Apart from absence of populist announcements, the recent interim Budget also had another rare feature for an election year. It effected a sharp reduction in the Centre’s fiscal deficit target for FY25 to 5.1 per cent (of nominal GDP) from 5.8 per cent in revised estimates for FY24. This was well below market expectations of 5.3 per cent. Should this target be met, India’s fiscal gap will decline in absolute terms from ₹17.34-lakh crore in FY24 to ₹16.85-lakh crore in FY25.

This will allow a reduction in the Centre’s gross market borrowings from ₹15.43-lakh crore in FY24 to ₹14.13-lakh crore in FY25. These estimates took the bond markets by surprise and sent the benchmark 10-year government security rallying, its yield declining by a material 10 basis points, to 7.04 per cent. The decision to opt for quicker-than-expected fiscal consolidation seems wise on many counts. Despite the fiscal deficit moderating as a percentage of GDP from 9.2 per cent during Covid to 5.8 per cent in FY24, it has galloped in absolute terms. The fiscal gap used to be of the order of ₹7-lakh crore pre-Covid in FY20, but shot up to ₹17.34-lakh crore by FY24. This meant a sharp increase in the Centre’s recourse to market borrowings from ₹4.5-lakh crore in FY20 to ₹11.8-lakh crore in FY24.

Government borrowings of this order put upward pressure on market yields and escalated cost of capital for private borrowers. As the much-awaited take-off in private capex hinges on ability of banks and corporates to borrow at reasonable rates, it was prudent for the government to cut back on borrowings to cede some headroom to others. Ballooning borrowings have bloated interest payouts to ₹11.9-lakh crore, nearly a fourth of all Budget spending in FY24. With Indian government bonds set to be included in the JP Morgan GBI-EM Index from June this year and other index providers looking to follow suit, the government’s finances is likely to attract closer global scrutiny. Given the whimsicality of global investors, volatile flows can set off uncontrolled movements in domestic yields, not to speak of the rupee.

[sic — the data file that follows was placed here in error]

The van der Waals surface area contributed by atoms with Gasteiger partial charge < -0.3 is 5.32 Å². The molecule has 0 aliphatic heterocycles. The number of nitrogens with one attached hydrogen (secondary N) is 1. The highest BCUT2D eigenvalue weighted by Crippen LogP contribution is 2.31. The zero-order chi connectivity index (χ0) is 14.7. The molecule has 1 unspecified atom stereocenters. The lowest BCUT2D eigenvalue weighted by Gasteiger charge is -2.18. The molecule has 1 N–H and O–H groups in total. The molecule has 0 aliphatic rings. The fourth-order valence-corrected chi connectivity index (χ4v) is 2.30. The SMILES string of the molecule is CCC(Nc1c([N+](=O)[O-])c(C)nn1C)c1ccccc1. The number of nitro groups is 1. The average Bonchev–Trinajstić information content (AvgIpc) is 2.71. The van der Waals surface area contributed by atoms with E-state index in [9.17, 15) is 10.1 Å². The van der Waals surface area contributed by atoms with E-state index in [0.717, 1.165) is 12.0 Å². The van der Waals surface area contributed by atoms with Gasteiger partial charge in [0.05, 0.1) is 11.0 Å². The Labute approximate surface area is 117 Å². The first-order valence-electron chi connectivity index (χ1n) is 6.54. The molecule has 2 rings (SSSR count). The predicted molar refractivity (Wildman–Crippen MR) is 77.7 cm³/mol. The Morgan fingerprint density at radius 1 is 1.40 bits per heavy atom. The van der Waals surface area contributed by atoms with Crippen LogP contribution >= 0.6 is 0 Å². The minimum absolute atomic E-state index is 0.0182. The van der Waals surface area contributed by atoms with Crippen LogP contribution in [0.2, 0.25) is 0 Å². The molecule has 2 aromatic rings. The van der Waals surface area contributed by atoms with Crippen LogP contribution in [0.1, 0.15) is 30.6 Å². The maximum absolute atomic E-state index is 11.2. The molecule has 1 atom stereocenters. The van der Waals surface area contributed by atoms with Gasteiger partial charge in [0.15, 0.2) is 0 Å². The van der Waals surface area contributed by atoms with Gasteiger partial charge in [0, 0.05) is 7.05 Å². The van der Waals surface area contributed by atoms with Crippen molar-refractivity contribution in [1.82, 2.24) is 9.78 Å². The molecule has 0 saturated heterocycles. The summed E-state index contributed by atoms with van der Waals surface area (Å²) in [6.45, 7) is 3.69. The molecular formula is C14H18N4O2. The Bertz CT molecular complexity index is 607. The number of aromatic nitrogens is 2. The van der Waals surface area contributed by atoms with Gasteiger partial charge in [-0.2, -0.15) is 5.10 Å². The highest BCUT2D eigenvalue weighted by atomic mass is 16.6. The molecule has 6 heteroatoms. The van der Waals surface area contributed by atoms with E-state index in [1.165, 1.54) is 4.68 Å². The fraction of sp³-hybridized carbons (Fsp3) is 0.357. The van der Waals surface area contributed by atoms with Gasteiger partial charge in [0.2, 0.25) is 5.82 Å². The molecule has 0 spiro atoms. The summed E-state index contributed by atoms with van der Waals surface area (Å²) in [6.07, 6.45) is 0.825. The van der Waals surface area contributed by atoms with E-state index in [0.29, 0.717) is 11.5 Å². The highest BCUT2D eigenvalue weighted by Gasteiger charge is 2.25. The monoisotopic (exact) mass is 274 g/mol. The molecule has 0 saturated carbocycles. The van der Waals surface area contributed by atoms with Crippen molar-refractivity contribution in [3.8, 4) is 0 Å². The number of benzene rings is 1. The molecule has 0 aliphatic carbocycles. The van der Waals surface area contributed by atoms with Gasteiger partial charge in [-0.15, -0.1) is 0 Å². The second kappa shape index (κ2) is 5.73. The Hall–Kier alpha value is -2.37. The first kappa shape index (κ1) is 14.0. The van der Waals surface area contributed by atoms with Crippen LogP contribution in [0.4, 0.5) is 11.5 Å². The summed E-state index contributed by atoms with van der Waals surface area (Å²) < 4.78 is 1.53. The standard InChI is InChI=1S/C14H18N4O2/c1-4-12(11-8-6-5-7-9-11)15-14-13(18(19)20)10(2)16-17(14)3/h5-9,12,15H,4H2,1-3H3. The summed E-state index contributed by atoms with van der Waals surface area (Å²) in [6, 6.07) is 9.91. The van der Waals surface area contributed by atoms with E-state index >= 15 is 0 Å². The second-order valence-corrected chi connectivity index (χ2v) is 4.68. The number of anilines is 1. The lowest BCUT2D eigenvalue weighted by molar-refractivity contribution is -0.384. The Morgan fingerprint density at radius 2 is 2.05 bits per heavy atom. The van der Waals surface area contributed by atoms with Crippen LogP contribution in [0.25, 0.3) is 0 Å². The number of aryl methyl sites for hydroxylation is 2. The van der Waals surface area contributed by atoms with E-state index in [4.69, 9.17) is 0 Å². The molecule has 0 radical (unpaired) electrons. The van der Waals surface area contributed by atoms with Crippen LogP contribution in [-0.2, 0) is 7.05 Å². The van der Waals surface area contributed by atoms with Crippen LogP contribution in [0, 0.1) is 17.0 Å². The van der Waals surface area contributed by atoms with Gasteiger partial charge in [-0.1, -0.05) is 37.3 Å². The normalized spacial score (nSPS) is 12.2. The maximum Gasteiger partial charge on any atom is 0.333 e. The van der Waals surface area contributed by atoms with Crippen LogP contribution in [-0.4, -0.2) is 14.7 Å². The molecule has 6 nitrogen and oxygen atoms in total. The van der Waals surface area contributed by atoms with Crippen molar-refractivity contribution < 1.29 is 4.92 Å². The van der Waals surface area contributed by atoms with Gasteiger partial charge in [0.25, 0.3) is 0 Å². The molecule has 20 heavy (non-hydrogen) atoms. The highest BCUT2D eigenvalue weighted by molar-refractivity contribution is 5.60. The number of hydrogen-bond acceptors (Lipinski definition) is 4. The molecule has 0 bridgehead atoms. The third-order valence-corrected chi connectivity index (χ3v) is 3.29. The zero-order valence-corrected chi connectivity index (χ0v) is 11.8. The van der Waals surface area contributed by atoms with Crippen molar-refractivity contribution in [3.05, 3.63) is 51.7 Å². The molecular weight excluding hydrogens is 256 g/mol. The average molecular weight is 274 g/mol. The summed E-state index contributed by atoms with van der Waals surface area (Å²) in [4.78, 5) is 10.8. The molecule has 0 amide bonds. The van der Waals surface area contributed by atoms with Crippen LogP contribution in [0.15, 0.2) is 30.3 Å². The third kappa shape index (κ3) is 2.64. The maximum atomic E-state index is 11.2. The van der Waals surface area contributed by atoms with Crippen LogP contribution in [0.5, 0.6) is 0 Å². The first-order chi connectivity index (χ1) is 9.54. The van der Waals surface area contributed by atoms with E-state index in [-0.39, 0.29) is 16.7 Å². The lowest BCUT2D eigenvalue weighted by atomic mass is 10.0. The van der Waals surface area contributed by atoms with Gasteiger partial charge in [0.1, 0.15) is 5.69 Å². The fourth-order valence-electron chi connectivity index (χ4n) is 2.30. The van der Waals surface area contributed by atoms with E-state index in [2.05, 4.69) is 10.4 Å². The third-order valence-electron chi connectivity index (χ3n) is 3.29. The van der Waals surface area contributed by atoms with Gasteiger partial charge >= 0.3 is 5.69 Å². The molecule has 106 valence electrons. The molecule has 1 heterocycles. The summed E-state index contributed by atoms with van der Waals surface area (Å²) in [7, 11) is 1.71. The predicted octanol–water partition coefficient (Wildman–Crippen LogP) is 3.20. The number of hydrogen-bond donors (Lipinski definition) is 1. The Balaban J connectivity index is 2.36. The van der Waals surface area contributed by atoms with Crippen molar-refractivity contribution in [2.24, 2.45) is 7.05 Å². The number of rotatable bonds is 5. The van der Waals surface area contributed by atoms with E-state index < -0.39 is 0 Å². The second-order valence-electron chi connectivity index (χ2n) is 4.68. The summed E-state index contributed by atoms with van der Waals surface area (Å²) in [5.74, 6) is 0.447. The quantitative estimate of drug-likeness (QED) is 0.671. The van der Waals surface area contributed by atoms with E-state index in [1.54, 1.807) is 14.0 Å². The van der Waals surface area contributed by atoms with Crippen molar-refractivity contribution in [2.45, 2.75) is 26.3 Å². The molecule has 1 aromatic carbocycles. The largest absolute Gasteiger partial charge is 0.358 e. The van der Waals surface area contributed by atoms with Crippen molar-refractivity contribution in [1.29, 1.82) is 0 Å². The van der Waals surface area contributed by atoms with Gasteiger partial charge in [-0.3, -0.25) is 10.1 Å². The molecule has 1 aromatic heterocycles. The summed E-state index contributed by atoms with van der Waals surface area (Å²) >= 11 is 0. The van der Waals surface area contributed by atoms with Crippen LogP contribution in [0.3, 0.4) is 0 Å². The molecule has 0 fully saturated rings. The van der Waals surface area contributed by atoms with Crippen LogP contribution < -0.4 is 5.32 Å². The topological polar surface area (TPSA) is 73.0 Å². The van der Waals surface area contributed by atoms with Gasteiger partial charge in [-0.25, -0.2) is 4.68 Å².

It was therefore prudent for the Centre to get its house in order before this event. Tighter-than-expected fiscal consolidation will also stand the government in good stead as it parleys with global rating agencies for a long-overdue sovereign upgrade. It is imperative for the Centre to adhere to its fiscal deficit and borrowing targets this year. While the nominal GDP growth (10.5 per cent) and tax buoyancy (1.1) assumptions in the Budget appear reasonable, the disinvestment target (₹50,000 crore) and cutbacks in subsidies, bear watching. It is to the credit of this regime that it has not treated Budget estimates as an exercise in wishful thinking.